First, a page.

TUCSON, Ariz. - Puerto Peñasco tourism officials say they're optimistic over the University of Arizona's decision to cancel Spring Break and instead institute what they're calling 'reading days'.
“It will let us to better control the visitors," said Hector Vazquez Del Mercado, who works with the Puerto Peñasco Convention and Visitors Bureau.
Vazquez Del Mercado told KGUN9 that although Puerto Peñasco does see lots of tourism during the University of Arizona's spring break, he's hopeful the 'reading days' will allow students to travel to Puerto Peñasco multiple times.
Last week, the University of Arizona announced it'd be canceling its spring break and giving students five days off of school throughout February, March, and April.
Vazquez Del Mercado said its been several rough months for Puerto Peñasco's tourism industry.
“If we compare to 2019, we are like down like 60 percent," he said.
He added these changes to UArizona's spring break structure might even allow for more families to head to the popular destination.
"Peñasco used to be a spring break destination for a lot of years and now it’s converting into more of a family vacation place," he said.
Although Vazquez Del Mercado is optimistic about the change to spring break, there are others who aren't so happy, like Kristina Mihajlovic.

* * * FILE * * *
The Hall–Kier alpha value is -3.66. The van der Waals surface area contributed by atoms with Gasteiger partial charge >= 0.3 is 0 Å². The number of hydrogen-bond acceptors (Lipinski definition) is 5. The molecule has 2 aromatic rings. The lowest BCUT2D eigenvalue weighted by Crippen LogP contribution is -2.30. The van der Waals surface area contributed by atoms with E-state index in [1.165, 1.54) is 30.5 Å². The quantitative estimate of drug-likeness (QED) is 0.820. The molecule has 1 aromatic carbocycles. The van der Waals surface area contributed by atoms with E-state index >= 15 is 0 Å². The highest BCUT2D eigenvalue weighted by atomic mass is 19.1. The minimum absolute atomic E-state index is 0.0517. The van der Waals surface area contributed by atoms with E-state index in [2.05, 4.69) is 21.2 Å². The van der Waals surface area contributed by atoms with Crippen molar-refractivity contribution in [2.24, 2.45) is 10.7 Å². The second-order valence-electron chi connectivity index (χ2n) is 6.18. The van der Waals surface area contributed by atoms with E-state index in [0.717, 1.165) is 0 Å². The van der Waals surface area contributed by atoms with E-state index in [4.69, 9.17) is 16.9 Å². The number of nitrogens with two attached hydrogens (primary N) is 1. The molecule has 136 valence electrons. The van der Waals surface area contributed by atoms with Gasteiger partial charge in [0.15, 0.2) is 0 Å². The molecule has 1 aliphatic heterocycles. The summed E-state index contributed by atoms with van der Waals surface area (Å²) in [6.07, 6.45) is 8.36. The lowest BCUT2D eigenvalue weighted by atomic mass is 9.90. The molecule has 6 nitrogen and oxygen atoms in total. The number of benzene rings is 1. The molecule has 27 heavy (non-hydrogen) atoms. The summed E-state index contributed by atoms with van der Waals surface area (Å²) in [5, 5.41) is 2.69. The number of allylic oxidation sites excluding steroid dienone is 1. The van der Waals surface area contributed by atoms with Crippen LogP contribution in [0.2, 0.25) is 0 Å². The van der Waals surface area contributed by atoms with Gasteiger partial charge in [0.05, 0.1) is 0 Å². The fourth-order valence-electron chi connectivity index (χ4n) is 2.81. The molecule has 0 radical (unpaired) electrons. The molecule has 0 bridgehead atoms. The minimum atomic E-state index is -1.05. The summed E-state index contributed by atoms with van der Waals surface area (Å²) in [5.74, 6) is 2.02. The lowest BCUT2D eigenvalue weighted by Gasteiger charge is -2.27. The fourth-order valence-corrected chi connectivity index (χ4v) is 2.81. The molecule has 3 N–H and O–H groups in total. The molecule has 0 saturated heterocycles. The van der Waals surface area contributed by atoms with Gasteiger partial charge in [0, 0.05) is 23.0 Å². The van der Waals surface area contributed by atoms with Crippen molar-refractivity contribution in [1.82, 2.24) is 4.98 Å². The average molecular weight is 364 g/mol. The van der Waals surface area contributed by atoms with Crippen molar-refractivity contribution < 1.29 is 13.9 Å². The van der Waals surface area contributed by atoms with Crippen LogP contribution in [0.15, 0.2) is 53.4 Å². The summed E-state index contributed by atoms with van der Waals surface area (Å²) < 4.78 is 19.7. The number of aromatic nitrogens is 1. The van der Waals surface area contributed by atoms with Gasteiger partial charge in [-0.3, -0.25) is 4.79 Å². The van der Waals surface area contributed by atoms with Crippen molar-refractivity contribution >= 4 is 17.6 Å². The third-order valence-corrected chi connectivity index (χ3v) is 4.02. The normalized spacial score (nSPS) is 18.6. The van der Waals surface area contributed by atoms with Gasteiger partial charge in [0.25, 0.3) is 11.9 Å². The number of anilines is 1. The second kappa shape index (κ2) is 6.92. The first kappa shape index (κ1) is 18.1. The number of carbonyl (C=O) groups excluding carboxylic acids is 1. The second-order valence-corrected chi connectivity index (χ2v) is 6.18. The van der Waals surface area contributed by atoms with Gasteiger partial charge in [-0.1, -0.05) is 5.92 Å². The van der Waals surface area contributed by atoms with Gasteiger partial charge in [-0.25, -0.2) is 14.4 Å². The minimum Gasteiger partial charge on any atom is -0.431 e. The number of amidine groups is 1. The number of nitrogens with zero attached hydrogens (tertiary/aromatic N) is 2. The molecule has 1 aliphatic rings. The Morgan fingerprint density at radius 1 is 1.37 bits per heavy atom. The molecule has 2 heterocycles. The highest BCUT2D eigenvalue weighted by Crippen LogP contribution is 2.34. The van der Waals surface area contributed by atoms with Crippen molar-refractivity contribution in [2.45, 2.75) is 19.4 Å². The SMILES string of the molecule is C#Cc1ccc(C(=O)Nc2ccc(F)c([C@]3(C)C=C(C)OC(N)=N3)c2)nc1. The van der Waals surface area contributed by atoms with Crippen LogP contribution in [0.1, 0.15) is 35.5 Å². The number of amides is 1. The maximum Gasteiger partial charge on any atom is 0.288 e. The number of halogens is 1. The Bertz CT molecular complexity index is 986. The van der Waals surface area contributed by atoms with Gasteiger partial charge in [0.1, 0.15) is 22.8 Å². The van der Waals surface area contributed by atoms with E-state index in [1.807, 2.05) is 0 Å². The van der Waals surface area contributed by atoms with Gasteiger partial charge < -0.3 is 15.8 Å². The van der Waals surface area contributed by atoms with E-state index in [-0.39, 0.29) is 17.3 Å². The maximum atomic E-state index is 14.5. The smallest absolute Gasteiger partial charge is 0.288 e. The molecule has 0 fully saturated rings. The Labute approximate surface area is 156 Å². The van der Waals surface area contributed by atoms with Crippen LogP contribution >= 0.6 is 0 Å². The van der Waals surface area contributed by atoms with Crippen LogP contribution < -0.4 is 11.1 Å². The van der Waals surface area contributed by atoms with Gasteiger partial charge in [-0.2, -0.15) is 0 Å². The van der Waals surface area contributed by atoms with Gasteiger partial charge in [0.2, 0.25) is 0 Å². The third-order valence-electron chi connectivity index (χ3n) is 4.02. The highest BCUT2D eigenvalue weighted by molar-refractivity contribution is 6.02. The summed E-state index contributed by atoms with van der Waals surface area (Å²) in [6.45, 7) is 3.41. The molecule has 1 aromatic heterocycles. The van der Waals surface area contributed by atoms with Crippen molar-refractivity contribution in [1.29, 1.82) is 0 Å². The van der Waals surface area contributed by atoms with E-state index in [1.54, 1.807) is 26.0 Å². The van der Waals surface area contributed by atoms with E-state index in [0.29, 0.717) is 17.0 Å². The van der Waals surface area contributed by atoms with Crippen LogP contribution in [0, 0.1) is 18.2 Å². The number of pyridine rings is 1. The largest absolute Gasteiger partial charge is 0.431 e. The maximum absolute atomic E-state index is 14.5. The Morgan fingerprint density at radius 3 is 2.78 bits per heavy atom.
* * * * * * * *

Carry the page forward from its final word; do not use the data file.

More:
Mihajlovic is a PhD student and teaching assistant at the University of Arizona. She says she doesn't believe the so-called 'reading days' are a good idea for anyone.
“When I hear about it I was horrified because my students work is hard and I know my students deserve a break," she said.
Mihajlovic told KGUN9 that she believes the decision to cancel a traditional spring break was made to limit travel, but she doesn't believe that will happen.
"The point has been made that if students were really insistent on going out of town and partying they could still do that, even the best students can ZOOM in from wherever in the world they are," said Mihajlovic."
While the scheduled 'reading days' are still a ways out, Vazquez Del Mercado says his priority is on keeping staff, locals, and tourists as safe as possible, all while continuing to build on the economy.
“We know that we cannot stop our economy, our economy in Penasco depends 85% on tourists, so it’s hard on us to close," he said.